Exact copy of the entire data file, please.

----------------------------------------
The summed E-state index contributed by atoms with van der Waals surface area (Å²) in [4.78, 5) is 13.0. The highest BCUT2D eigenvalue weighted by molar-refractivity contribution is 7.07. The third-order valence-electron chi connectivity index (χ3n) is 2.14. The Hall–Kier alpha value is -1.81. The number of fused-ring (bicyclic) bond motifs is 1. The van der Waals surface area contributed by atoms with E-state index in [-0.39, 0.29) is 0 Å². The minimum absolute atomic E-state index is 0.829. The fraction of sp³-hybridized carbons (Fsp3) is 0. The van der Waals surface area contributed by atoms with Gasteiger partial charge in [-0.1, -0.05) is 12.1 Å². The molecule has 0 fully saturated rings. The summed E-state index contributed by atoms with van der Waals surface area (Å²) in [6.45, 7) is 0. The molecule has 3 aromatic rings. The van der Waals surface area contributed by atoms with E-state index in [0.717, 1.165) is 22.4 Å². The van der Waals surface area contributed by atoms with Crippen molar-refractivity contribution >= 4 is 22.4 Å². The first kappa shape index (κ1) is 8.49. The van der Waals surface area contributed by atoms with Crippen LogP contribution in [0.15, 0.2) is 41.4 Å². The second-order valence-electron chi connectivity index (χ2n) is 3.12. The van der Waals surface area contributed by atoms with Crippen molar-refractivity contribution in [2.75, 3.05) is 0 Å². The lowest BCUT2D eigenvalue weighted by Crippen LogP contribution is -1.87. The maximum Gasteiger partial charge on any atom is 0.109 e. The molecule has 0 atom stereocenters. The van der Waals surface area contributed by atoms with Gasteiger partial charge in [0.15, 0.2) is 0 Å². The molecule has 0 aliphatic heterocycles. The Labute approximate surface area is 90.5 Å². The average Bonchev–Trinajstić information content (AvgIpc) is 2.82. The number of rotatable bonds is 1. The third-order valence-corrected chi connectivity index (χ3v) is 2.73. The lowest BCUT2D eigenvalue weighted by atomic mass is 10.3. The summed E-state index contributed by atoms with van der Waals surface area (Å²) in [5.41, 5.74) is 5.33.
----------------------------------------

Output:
The summed E-state index contributed by atoms with van der Waals surface area (Å²) in [4.78, 5) is 13.0. The highest BCUT2D eigenvalue weighted by molar-refractivity contribution is 7.07. The third-order valence-electron chi connectivity index (χ3n) is 2.14. The Hall–Kier alpha value is -1.81. The number of fused-ring (bicyclic) bond motifs is 1. The van der Waals surface area contributed by atoms with E-state index in [-0.39, 0.29) is 0 Å². The minimum absolute atomic E-state index is 0.829. The fraction of sp³-hybridized carbons (Fsp3) is 0. The van der Waals surface area contributed by atoms with Gasteiger partial charge in [-0.1, -0.05) is 12.1 Å². The molecule has 0 fully saturated rings. The summed E-state index contributed by atoms with van der Waals surface area (Å²) in [6.45, 7) is 0. The molecule has 3 aromatic rings. The van der Waals surface area contributed by atoms with E-state index in [0.717, 1.165) is 22.4 Å². The van der Waals surface area contributed by atoms with Crippen molar-refractivity contribution >= 4 is 22.4 Å². The first kappa shape index (κ1) is 8.49. The van der Waals surface area contributed by atoms with Crippen LogP contribution in [0.15, 0.2) is 41.4 Å². The second-order valence-electron chi connectivity index (χ2n) is 3.12. The van der Waals surface area contributed by atoms with Crippen molar-refractivity contribution in [2.75, 3.05) is 0 Å². The lowest BCUT2D eigenvalue weighted by Crippen LogP contribution is -1.87. The maximum Gasteiger partial charge on any atom is 0.109 e. The molecule has 0 atom stereocenters. The van der Waals surface area contributed by atoms with Gasteiger partial charge in [0.15, 0.2) is 0 Å². The molecule has 0 aliphatic heterocycles. The Labute approximate surface area is 90.5 Å². The average Bonchev–Trinajstić information content (AvgIpc) is 2.82. The number of rotatable bonds is 1. The third-order valence-corrected chi connectivity index (χ3v) is 2.73. The lowest BCUT2D eigenvalue weighted by atomic mass is 10.3. The summed E-state index contributed by atoms with van der Waals surface area (Å²) in [5.41, 5.74) is 5.33.